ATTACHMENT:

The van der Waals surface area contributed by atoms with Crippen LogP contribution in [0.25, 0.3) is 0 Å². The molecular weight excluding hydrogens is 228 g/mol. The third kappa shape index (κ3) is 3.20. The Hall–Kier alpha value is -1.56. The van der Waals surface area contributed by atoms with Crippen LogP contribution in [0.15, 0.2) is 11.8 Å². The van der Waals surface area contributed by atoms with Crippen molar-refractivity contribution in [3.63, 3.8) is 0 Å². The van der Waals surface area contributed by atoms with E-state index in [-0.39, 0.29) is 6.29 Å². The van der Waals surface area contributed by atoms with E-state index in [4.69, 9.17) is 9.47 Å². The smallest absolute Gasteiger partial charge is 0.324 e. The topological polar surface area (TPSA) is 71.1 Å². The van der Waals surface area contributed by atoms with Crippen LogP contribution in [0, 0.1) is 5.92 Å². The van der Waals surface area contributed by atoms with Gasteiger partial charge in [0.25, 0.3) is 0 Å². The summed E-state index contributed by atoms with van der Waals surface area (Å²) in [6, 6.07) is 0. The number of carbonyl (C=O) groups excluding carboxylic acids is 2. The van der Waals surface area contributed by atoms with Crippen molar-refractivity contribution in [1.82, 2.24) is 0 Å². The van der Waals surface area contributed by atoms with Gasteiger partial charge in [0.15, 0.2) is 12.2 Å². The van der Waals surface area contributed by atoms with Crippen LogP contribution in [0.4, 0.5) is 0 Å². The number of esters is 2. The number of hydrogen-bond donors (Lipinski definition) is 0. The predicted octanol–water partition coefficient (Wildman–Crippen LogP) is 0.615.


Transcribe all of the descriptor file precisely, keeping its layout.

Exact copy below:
The van der Waals surface area contributed by atoms with Crippen LogP contribution in [0.25, 0.3) is 0 Å². The molecular weight excluding hydrogens is 228 g/mol. The third kappa shape index (κ3) is 3.20. The Hall–Kier alpha value is -1.56. The van der Waals surface area contributed by atoms with Crippen LogP contribution in [0.15, 0.2) is 11.8 Å². The van der Waals surface area contributed by atoms with Crippen molar-refractivity contribution in [3.63, 3.8) is 0 Å². The van der Waals surface area contributed by atoms with E-state index in [-0.39, 0.29) is 6.29 Å². The van der Waals surface area contributed by atoms with E-state index in [4.69, 9.17) is 9.47 Å². The smallest absolute Gasteiger partial charge is 0.324 e. The topological polar surface area (TPSA) is 71.1 Å². The van der Waals surface area contributed by atoms with Crippen LogP contribution in [0, 0.1) is 5.92 Å². The van der Waals surface area contributed by atoms with Gasteiger partial charge in [0.25, 0.3) is 0 Å². The summed E-state index contributed by atoms with van der Waals surface area (Å²) in [6, 6.07) is 0. The number of carbonyl (C=O) groups excluding carboxylic acids is 2. The van der Waals surface area contributed by atoms with Crippen molar-refractivity contribution in [1.82, 2.24) is 0 Å². The van der Waals surface area contributed by atoms with Gasteiger partial charge in [0.15, 0.2) is 12.2 Å². The van der Waals surface area contributed by atoms with Crippen LogP contribution in [0.4, 0.5) is 0 Å². The number of esters is 2. The number of hydrogen-bond donors (Lipinski definition) is 0. The predicted octanol–water partition coefficient (Wildman–Crippen LogP) is 0.615.